As Lucan says of the Romans, it’s not enough to blame the sender of the message when the recipient is equally culpable. Like Caesar and Pompey, some of our civil leaders may be dirty bastards, but who lets them get away with it?

*Loathe to say so as there exists a breed of classicist who feels the need to belittle our subject matter by constantly undermining it in ‘justifying the contemporary relevance of the ancient texts for the modern world’. We’re academics interested in knowledge, not in increasing profit margins, I don’t understand why there’s any need to forge bonds of contemporary relevance. That they exist is both happy coincidence and proof of the extraordinary nature of the quality of the writing and the subject matter of the texts.

Monday, 9 November 2009

take care of yourself

Am way behind the times here. This is no doubt due to the increasingly frequent nightmares where the board who sit on my viva line me up against a wall and shoot me instead of just failing my thesis. Hence writing thesis, not blog. Good times.

Having said that, I've still been out and about to see and do lots of interesting things in the last few weeks (yes, aside from work and nightmares): Ravel's L'Heure espagnole and Puccini's Gianni Schicchiat the ROH - amazing, hilarious, and beautifully performed - and who knew this ravishing aria was in the rather unassuming one act about a cheeky Italian farmer. Divine dinners at L'Atelier de Joel Robuchon (the third best dining experience I've had in London in the last year, after Landau at the Langham and the fine food and wine evening at the White Swan) and on the old Pullman Orient Express train. If I have the time, I'll write these up properly but I did want to single out one thing in particular: the Sophie Calle show on now at the Whitechapel Gallery until 3 January.

It's a sort of retrospective of Calle's work but the clear star of the show is Take Care of Yourself (as vile a phrase in French as in English: prenez soin de vous), a piece which won rave reviews at the Venice Bienalle in 2007. After receiving an email in which her then lover breaks up with her, Calle whizzed the email off to 107 various women and asked them to use their professional skills to interpret the missive. While the exhibition is simply unmissible and anything I say about it here would only get in the way of your own response to and enjoyment of what is a very, very clever piece of artistry and social engagement, there was one thing that really stood out for me and that was the email itself.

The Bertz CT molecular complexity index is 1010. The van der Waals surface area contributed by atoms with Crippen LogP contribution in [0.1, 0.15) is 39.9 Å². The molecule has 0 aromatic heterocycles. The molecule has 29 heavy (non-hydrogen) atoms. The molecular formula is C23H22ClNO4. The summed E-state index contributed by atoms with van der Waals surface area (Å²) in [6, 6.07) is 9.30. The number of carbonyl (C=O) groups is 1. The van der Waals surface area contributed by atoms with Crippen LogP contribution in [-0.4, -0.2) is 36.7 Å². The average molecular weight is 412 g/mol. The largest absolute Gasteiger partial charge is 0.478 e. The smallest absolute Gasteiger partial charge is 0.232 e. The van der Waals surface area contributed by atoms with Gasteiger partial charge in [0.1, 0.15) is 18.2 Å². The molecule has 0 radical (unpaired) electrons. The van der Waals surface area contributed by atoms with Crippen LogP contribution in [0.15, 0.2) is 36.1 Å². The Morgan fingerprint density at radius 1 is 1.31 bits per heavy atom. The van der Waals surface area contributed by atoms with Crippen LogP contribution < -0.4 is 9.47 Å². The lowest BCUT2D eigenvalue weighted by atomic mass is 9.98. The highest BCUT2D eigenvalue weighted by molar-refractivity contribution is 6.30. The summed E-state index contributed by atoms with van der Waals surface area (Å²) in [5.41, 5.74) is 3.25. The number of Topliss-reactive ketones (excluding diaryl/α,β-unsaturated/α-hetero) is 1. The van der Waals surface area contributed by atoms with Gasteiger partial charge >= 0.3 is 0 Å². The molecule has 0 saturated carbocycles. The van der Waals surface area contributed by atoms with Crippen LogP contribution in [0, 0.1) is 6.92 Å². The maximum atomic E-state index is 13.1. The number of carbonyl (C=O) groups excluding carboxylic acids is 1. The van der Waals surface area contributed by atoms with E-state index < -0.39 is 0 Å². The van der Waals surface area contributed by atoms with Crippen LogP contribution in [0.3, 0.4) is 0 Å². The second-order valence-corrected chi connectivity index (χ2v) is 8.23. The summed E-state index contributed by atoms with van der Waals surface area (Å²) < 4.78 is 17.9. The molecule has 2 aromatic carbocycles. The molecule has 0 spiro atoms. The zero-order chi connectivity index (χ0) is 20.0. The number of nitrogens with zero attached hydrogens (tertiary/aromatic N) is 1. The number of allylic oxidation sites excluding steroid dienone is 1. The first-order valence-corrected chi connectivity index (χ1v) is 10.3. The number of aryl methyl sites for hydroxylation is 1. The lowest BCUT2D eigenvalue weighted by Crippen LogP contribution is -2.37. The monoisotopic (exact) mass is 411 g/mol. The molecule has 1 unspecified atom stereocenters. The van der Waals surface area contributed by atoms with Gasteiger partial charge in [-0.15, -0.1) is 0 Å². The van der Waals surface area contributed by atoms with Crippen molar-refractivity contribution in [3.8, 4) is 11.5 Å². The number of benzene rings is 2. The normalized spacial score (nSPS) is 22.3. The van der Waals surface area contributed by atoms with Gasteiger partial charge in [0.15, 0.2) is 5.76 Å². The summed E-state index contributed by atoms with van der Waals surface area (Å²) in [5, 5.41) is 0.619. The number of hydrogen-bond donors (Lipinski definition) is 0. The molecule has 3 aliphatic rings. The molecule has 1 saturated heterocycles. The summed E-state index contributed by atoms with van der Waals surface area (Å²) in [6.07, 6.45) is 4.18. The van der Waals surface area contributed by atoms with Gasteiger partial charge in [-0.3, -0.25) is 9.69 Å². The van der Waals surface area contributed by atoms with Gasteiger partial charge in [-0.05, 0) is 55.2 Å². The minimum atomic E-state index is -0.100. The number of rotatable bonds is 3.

I don't know about you, but I've been broken up with by letter before (and it was handwritten, baby. One up on Madame Calle) and while his letter was as polite as the situation demanded, it wasn't anything like the email Calle's lover sent to her. I kept thinking over and over (you practically come to know the letter by heart - in French and English- if you stay in the exhibition long enough), god, why have I never gone out with a French bloke before! I don't want a boring 'I hope one day you may forgive me. It's nothing you did, nothing I can explain, blah, blah, blah' break-up letter, I want a mysterious, freakishly formal email about 'the others' and how he will always remember the 'unique and beautiful way I interpreted the world' - I still never did quite figure out what the hell he was referring to with 'the others'. Trust me, it's not as obvious as it sounds. But the disconnect between his letter, grounded in the rhetoric of courtly love, the fact that he sent it via email, and well, just that men actually exist who write letters like that sort of turned my world upside down. I think it's a sad day indeed when a gal starts looking at the men of another country differently (favourably, even) by the way the write break-up emails. Obviously, I'm not getting out of the library enough.